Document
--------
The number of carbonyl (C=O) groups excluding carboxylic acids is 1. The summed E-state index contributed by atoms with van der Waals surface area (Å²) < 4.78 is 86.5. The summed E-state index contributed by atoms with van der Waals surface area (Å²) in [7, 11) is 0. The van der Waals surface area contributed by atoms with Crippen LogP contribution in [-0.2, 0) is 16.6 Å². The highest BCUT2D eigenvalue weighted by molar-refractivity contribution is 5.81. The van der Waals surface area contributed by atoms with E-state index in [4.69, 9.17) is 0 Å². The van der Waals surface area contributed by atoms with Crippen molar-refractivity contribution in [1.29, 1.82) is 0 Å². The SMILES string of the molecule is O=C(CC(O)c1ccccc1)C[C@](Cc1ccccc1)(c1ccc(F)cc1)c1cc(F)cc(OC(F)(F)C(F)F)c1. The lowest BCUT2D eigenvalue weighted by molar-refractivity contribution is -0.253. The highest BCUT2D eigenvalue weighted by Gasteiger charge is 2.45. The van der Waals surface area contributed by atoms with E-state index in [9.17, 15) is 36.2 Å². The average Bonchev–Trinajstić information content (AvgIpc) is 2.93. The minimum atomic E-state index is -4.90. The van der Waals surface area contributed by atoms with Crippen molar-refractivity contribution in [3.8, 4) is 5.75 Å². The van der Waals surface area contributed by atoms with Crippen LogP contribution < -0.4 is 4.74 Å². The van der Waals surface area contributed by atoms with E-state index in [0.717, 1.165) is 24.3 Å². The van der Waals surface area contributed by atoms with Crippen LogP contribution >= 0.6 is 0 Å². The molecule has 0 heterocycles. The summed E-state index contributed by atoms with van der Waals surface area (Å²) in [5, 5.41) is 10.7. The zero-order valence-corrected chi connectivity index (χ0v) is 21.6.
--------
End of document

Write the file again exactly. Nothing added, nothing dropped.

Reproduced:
The number of carbonyl (C=O) groups excluding carboxylic acids is 1. The summed E-state index contributed by atoms with van der Waals surface area (Å²) < 4.78 is 86.5. The summed E-state index contributed by atoms with van der Waals surface area (Å²) in [7, 11) is 0. The van der Waals surface area contributed by atoms with Crippen LogP contribution in [-0.2, 0) is 16.6 Å². The highest BCUT2D eigenvalue weighted by molar-refractivity contribution is 5.81. The van der Waals surface area contributed by atoms with E-state index in [4.69, 9.17) is 0 Å². The van der Waals surface area contributed by atoms with Crippen molar-refractivity contribution in [1.29, 1.82) is 0 Å². The SMILES string of the molecule is O=C(CC(O)c1ccccc1)C[C@](Cc1ccccc1)(c1ccc(F)cc1)c1cc(F)cc(OC(F)(F)C(F)F)c1. The lowest BCUT2D eigenvalue weighted by molar-refractivity contribution is -0.253. The highest BCUT2D eigenvalue weighted by Gasteiger charge is 2.45. The van der Waals surface area contributed by atoms with E-state index in [9.17, 15) is 36.2 Å². The average Bonchev–Trinajstić information content (AvgIpc) is 2.93. The minimum atomic E-state index is -4.90. The van der Waals surface area contributed by atoms with Crippen molar-refractivity contribution in [3.8, 4) is 5.75 Å². The van der Waals surface area contributed by atoms with Crippen LogP contribution < -0.4 is 4.74 Å². The van der Waals surface area contributed by atoms with E-state index in [0.717, 1.165) is 24.3 Å². The van der Waals surface area contributed by atoms with Crippen LogP contribution >= 0.6 is 0 Å². The molecule has 0 heterocycles. The summed E-state index contributed by atoms with van der Waals surface area (Å²) in [5, 5.41) is 10.7. The zero-order valence-corrected chi connectivity index (χ0v) is 21.6.